Do you really think that loose equals (==) compares the value and strict equals (===) compares the value as well as the type of two variables in JS?
3 min read
If you think that loose equals (==) compares the value and strict equals (===) compares the value as well as type of two variables, let me give you a surprise :)
Well, this is a common misconception and even I used to believe the same until I came across the reason behind why this is not correct and if this is incorrect then what is the actual difference between the two.
So the key difference here is that == allows coercion while equality comparison whereas === doesn't allow the coercion.
What the heck is coercion?
Before understanding coercion, let me remind you of type casting first (hope you remember, if not let me tell you that when a value is being converted from one type to another type explicitly, its called type casting.)
There are cases that the conversion happens implicitly because of the enforcement of rules of how a value is used in certain situations, this implicit conversion of a value from one type to another is called coercion.
Now that you have understood coercion, let's see how it makes the difference between == and ===.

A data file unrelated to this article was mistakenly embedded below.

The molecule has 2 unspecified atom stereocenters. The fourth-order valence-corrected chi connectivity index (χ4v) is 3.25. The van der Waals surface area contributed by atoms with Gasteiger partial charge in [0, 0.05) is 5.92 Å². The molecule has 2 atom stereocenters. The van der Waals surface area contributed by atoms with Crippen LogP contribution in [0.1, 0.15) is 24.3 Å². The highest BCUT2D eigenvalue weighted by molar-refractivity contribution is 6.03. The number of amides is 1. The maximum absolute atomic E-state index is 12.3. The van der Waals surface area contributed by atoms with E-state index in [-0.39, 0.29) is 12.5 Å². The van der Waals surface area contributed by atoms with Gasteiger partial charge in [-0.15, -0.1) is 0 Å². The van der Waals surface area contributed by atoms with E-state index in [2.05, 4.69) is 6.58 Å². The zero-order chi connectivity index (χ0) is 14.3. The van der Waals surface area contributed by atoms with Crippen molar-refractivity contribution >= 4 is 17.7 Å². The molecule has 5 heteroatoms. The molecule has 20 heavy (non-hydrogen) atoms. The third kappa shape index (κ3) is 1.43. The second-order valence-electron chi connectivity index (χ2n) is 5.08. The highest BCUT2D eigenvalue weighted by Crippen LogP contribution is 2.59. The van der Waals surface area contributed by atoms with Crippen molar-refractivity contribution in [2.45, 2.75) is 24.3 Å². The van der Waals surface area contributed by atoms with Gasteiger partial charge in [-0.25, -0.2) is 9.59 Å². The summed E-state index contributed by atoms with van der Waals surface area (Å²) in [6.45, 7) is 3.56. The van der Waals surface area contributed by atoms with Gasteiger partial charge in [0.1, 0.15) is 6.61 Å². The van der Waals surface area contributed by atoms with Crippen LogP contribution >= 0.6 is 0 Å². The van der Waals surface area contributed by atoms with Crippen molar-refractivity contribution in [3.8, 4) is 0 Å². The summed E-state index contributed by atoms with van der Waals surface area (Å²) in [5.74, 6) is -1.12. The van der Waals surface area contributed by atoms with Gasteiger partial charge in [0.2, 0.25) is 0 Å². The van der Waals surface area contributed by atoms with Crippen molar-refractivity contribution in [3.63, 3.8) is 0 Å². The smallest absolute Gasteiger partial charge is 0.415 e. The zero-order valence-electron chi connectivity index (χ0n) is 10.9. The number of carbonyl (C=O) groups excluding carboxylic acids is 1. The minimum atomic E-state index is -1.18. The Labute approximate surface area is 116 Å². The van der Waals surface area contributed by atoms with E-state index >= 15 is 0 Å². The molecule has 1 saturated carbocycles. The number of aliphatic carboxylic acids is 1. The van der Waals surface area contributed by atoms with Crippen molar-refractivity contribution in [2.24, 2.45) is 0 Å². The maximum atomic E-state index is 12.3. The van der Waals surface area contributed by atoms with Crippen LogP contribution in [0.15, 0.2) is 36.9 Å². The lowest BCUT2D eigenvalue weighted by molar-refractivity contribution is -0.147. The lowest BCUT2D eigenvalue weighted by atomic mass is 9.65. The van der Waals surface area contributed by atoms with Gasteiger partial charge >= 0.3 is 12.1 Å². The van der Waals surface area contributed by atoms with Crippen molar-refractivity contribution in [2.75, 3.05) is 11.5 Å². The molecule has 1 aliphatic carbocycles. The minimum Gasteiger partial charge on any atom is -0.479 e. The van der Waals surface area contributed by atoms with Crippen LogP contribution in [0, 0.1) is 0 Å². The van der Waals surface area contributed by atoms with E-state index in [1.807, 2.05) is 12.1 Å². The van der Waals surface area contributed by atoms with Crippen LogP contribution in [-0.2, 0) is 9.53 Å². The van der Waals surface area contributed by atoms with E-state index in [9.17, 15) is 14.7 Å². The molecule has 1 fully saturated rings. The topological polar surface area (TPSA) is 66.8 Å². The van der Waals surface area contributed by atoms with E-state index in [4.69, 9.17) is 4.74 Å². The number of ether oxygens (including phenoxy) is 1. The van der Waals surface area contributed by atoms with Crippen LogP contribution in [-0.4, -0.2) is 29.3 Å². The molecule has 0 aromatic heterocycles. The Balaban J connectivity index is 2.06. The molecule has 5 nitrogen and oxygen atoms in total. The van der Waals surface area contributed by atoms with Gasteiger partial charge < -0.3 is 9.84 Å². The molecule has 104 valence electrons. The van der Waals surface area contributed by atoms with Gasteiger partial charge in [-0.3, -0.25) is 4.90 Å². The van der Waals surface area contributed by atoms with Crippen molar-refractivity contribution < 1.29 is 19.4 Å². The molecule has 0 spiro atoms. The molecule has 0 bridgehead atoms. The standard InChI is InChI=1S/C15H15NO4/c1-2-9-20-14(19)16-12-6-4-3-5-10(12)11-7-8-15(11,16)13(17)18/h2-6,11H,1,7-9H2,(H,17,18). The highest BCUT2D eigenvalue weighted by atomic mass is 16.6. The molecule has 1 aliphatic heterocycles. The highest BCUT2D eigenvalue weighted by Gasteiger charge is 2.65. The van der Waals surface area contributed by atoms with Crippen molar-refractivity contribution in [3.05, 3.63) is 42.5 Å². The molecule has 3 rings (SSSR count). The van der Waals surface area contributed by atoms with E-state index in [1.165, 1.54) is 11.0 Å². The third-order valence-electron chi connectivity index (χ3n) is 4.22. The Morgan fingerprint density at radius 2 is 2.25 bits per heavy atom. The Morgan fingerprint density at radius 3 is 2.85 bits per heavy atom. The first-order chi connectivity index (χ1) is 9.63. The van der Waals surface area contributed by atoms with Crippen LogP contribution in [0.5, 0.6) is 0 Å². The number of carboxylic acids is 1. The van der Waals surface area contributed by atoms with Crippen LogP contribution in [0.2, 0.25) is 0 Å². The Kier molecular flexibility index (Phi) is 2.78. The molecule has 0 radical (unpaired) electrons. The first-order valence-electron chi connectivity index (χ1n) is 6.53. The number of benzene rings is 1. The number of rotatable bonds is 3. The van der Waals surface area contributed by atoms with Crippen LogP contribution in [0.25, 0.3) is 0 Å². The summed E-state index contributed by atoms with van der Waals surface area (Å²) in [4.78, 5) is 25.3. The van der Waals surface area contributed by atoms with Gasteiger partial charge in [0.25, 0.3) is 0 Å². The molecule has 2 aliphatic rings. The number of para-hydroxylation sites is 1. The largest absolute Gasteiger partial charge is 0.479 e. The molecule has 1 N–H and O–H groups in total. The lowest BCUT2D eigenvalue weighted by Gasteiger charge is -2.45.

If you are comparing two values of the same types, == and === both the operators compare the value and there is no coercion, so the actual game begins when you compare two values of different types.
If you compare two values of different types with strict equals (===), it won't allow any kind of coercion but when you use loose equals (==), type of one or both the values will be implicitly coerced as a result of which they will become the same in type after which the comparison takes place.
Let's see an example to understand...
let a = 7; let b = "7"; a === b; a == b;
What do you think the output will be?
In the above example we have two values of different types and we are comparing them with strict equals (===) and loose equals (==).
In the first case, the result of the comparison turns out to be false because they are not same in type however the result turns out to be true in the second case as the coercion takes place and both the values become same in type.
Now the question arises, which value actually coerced?
According to ES5 specifications,
- If Type(x) is Number and Type(y) is String, return the result of the comparison x == ToNumber(y).
- If Type(x) is String and Type(y) is Number, return the result of the comparison ToNumber(x) == y.
So in our case, we can say that "7" coerced to a number for comparison.
The coercion happens differently for different combination of types as mentioned in ES5 specifications section 11.9.3 (Abstract Equality Comparison Algorithm)
I hope this helps in understanding the real difference between loose equals and strict equals comparison. If it does, please share it with your friends and colleagues, like the post and let me know your thoughts in the comment section.
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